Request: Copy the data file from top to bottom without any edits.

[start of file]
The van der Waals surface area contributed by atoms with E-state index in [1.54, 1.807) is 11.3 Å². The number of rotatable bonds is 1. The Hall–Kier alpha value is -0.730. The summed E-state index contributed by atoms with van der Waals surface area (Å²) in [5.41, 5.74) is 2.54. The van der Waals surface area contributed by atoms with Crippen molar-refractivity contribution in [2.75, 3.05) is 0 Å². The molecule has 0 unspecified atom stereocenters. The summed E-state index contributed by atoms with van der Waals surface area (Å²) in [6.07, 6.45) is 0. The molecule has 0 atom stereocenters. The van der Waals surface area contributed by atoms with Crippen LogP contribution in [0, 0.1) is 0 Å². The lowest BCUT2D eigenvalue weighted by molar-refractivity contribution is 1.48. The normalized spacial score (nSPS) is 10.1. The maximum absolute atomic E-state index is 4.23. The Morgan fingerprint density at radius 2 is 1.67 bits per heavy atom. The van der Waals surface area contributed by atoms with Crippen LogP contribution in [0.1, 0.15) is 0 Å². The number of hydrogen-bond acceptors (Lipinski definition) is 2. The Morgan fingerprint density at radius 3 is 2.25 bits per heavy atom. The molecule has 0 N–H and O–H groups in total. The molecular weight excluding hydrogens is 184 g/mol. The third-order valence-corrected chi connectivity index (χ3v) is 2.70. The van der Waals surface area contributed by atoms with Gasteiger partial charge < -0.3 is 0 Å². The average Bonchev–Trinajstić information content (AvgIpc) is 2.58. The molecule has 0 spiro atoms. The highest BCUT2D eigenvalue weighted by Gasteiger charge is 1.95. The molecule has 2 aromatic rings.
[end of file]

The van der Waals surface area contributed by atoms with E-state index in [1.54, 1.807) is 11.3 Å². The number of rotatable bonds is 1. The Hall–Kier alpha value is -0.730. The summed E-state index contributed by atoms with van der Waals surface area (Å²) in [5.41, 5.74) is 2.54. The van der Waals surface area contributed by atoms with Crippen molar-refractivity contribution in [2.75, 3.05) is 0 Å². The molecule has 0 unspecified atom stereocenters. The summed E-state index contributed by atoms with van der Waals surface area (Å²) in [6.07, 6.45) is 0. The molecule has 0 atom stereocenters. The van der Waals surface area contributed by atoms with Crippen LogP contribution in [0, 0.1) is 0 Å². The lowest BCUT2D eigenvalue weighted by molar-refractivity contribution is 1.48. The normalized spacial score (nSPS) is 10.1. The maximum absolute atomic E-state index is 4.23. The Morgan fingerprint density at radius 2 is 1.67 bits per heavy atom. The van der Waals surface area contributed by atoms with Crippen LogP contribution in [0.1, 0.15) is 0 Å². The number of hydrogen-bond acceptors (Lipinski definition) is 2. The Morgan fingerprint density at radius 3 is 2.25 bits per heavy atom. The molecule has 0 N–H and O–H groups in total. The molecular weight excluding hydrogens is 184 g/mol. The third-order valence-corrected chi connectivity index (χ3v) is 2.70. The van der Waals surface area contributed by atoms with Gasteiger partial charge < -0.3 is 0 Å². The average Bonchev–Trinajstić information content (AvgIpc) is 2.58. The molecule has 0 spiro atoms. The highest BCUT2D eigenvalue weighted by Gasteiger charge is 1.95. The molecule has 2 aromatic rings.